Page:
Animals left in vehicles chiefly are exposed to the danger of hyperthermia, or heat stroke. For example, Sergeant Tom Lovejoy of Arizona accidentally left his K-9 dog in the police car in front of his house for 12 hours in 109 degree heat, resulting in the dog’s death.
The crime of leaving animals unattended in a vehicle is often specifically regulated by local ordinances and municipal codes. These rules prohibit leaving animals in cars with inadequate ventilation or extreme temperatures that will adversely affect its health or well being. The punishments can be severe, but significantly lower than the penalties surrounding leaving children unattended in a vehicle.
Determining what counts as an animal may sound like a no-brainer, but statutes will differ on the language. Some statutes only mention cats and dogs, while other statutes are more general. A few statutes only include mammals, so check the statute for exact wording to determine if the law applies.
Police officers are required to take reasonable steps when enforcing the law. In the case of “rescuing” an animal in a vehicle, the officer may be permitted to smash the window of the vehicle. The police may also take custody of the animal in question.
Most state penal codes make it a crime to torture, maim, or mutilate animals. Some state rules specifically prohibit carrying pets in cars in any cruel or inhumane manner that causes suffering. However, cruelty-to-animal state statutes usually address intentional, wicked conduct, and thus do not specifically apply to cases where owners unintentionally cause a pet’s death by leaving it in a hot car. Also, state legislatures and city councils have recognized that animals are transported in vehicles for a variety of reasons, and many are done so in a safe and reasonable manner.
However, there has been an increase in public awareness regarding the dangers of hyperthermia to animals over the last 20 years, and, as a result, owners who forget about their dogs in a hot car are unlikely to be subjected to inordinate punishment. As such, leaving an animal unattended in a vehicle may be a misdemeanor in states and cities which choose to enforce these statutes.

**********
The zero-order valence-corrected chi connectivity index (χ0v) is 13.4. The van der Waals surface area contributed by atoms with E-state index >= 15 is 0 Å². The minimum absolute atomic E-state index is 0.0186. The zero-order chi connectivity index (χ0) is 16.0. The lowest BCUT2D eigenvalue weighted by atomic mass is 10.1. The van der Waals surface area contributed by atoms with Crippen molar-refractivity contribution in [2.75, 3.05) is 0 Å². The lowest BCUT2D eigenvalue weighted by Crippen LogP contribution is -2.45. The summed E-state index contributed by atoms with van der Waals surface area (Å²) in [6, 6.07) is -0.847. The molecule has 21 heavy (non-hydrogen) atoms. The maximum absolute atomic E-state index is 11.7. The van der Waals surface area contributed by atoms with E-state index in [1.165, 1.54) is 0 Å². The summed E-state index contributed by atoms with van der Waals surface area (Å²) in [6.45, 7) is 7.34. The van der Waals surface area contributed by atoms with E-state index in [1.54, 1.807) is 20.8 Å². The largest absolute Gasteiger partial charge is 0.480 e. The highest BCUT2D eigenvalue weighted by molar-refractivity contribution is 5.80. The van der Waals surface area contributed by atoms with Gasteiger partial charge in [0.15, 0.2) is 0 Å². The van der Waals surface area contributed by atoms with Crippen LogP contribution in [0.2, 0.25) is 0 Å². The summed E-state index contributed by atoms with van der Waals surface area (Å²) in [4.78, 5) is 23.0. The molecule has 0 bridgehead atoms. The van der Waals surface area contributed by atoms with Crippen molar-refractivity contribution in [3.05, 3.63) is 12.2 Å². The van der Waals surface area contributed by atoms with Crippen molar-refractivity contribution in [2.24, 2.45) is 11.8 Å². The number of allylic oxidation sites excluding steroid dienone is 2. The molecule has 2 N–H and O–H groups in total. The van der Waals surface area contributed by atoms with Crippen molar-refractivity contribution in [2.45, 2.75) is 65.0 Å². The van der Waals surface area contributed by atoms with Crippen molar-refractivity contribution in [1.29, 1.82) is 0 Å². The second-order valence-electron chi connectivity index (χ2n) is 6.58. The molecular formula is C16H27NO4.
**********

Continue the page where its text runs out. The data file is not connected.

There are a few defenses to the misdemeanor of leaving an animal unattended in a vehicle:
You can sue the police for trespass to chattel, an interference with another person’s property. Although all the elements of trespass to chattel could be met, the difficulties in bringing the suit would be contributory negligence and government immunity.
Contributory negligence is the defense that you caused your own car to be damaged when you left the animal unattended. Government immunity is a doctrine that the government cannot be sued for certain actions because it would needlessly interfere with the government’s ability to function properly.
If you are accused of leaving an animal unattended in a vehicle, you should speak to a criminal defense attorney to learn more about your rights, your defenses and the complicated legal system. If the police damaged your car in an attempt to rescue your animal, you should speak to a personal injury attorney to seek recovery.
Last Modified: 12-28-2012 03:04 PM PSTLaw Library Disclaimer
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